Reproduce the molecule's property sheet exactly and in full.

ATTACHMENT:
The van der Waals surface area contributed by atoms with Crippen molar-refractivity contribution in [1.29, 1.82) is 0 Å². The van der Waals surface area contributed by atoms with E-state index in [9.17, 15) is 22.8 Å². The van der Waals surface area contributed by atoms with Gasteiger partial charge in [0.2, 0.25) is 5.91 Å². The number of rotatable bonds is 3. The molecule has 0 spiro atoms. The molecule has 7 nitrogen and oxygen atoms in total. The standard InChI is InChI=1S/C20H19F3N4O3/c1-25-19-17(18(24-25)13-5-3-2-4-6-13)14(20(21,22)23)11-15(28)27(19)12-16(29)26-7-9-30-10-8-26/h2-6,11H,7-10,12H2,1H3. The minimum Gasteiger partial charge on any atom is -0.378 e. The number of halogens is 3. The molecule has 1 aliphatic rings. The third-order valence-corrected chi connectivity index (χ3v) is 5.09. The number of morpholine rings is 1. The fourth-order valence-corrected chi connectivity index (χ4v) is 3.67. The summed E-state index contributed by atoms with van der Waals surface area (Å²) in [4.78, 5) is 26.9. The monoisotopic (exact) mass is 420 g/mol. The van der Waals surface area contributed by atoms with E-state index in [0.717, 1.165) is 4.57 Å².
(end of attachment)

The van der Waals surface area contributed by atoms with Crippen molar-refractivity contribution in [1.29, 1.82) is 0 Å². The van der Waals surface area contributed by atoms with E-state index in [9.17, 15) is 22.8 Å². The van der Waals surface area contributed by atoms with Gasteiger partial charge in [0.2, 0.25) is 5.91 Å². The number of rotatable bonds is 3. The molecule has 0 spiro atoms. The molecule has 7 nitrogen and oxygen atoms in total. The standard InChI is InChI=1S/C20H19F3N4O3/c1-25-19-17(18(24-25)13-5-3-2-4-6-13)14(20(21,22)23)11-15(28)27(19)12-16(29)26-7-9-30-10-8-26/h2-6,11H,7-10,12H2,1H3. The minimum Gasteiger partial charge on any atom is -0.378 e. The number of halogens is 3. The molecule has 1 aliphatic rings. The third-order valence-corrected chi connectivity index (χ3v) is 5.09. The number of morpholine rings is 1. The fourth-order valence-corrected chi connectivity index (χ4v) is 3.67. The summed E-state index contributed by atoms with van der Waals surface area (Å²) in [4.78, 5) is 26.9. The monoisotopic (exact) mass is 420 g/mol. The van der Waals surface area contributed by atoms with E-state index in [0.717, 1.165) is 4.57 Å².